Why Every Contractor Needs to Prequalify their Subs

Prequalify your suppliers and contractors to ensure quality companies are providing proposals for your project.


  • Risks from safety hazards that lead to worker accidents and injuries.
  • Financial risks due to muddy contract language, budget overruns and bad planning.
  • Project delivery risks from project delays, poor scheduling and faulty construction.
  • Hiring subcontractors adds an additional layer where things can go wrong.

While it is impossible to completely eliminate these risks, contractors can mitigate them through a more structured process to effectively prequalify their subs and vendors. Doing a little research prior to accepting bids and awarding contracts takes a bit more time, but can make the difference in making a project safe and profitable.


“Everybody prequalifies,” noted Tom Switzer, product manager for iSqFt. “The question is how formalized and intentional their prequalification process is.”

With the growing adoption of subcontractor default insurance, many general contractors are relying less on bonds and sureties as a way to prequalify subs. They are bringing their

prequalification process in house, developing a more fully integrated prequalification process that creates visibility into the risks that each bidder brings.

“A lot of people think the prequalification process is a disqualification process,” says Switzer. “While it can be, most of the time it isn’t. Prequalifying subs allows GCs to get a better understanding of who they are contracting with and whether they represent additional risk to the scope of work they’re bidding.

“For example, a subcontractor with a weak safety history doesn’t automatically mean a GC won’t contract with them. It means the GC has advance awareness of the risk and can add a mitigation plan to the contract detailing extra safety checks with that sub’s team or additional forms to complete once a week. It also allows the GC to consider what additional resources may be required on their part for the additional oversight so it can be included in the bid.”


“Not necessarily,” according to Switzer.

General contractors who specialize in a single type of construction projects, work on projects with similar scopes of work and using a core set of subcontractors have less need for a formal prequalification process. “These types of GCs have a good understanding of the financial health and on-site qualifications of their subs and vendors,” says Switzer. “They still have visibility into the risks their subs represent, but it’s a much less formalized preconstruction process.

“However, general contractors who are involved  with  several  types  of  construction,  serve new and expanding geographic areas, or have the need to find new bidders on a regular basis, need a formalized—and integrated—prequalification process,” says Switzer.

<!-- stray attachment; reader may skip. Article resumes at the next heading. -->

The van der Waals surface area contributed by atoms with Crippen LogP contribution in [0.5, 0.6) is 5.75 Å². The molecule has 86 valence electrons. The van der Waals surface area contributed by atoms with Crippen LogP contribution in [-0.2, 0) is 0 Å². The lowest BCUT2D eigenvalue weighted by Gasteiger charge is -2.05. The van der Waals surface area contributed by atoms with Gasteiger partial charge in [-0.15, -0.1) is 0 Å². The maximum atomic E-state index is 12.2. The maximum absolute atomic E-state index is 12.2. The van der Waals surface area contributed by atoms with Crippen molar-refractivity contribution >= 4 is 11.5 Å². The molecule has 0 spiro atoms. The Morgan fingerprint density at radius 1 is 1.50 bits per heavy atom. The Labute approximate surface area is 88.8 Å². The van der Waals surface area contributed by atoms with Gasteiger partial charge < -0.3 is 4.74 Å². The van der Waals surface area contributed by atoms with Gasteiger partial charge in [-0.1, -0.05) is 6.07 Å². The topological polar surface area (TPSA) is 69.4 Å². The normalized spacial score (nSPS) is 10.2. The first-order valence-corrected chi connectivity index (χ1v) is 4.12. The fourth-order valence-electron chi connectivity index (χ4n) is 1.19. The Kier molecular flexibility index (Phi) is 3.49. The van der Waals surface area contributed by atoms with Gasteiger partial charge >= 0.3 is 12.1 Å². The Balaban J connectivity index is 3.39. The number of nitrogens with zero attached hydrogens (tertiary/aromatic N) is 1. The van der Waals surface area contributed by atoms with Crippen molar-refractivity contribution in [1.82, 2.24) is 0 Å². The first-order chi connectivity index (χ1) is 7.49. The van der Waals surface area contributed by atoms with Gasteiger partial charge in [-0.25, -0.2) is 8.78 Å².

Cincinnati-based general contractor Messer Construction works on a variety of commercial construction projects throughout Ohio, Tennessee, Indiana and Kentucky. Two years ago, the company switched its philosophy from mostly requiring surety and bonds to subcontractor default insurance. It needed to expand its directory of subs but also needed to know it could count on those subs to complete the job.

Using subcontractor default insurance, Messer assumed the burden of thoroughly prequalifying its subs, resulting in the need for a formal and completely integrated prequalification process.

Since launching its formal prequalification process, Messer has prequalified more than 1,200  subs. “We look at experience, safety information and financial information. We get references,” says Michael Huwel, Senior Program Executive with Messer Construction. After assessing

a sub’s capabilities, Huwel makes recommendations to the project teams regarding each contractor and offers risk mitigation plans when necessary for a subcontractor.


Prequalification is simply a way of gathering and assessing information about interested subcontractors to determine that contractor’s capacity to complete the job, by considering experience and identifying signs of safety and financial risk.

The process starts with a prequalification form. A quick search will deliver dozens of form templates you can use to get   started. Messer customized its form to provide the information they felt was needed to get a quick assessment of each contractor’s capabilities.

Forms should be easy for subcontractors to access, complete, and submit, with all requirements clearly  stated.  Switzer suggests creating an online prequalification form on your company’s website. A link to the form would ideally be placed on the page where you show your subcontractor opportunities or have currently bidding projects listed.

Once prequalification forms are received, each sub’s information should be stored in a centralized location that maintains a level of confidentiality and is only accessible to those on your team who need it.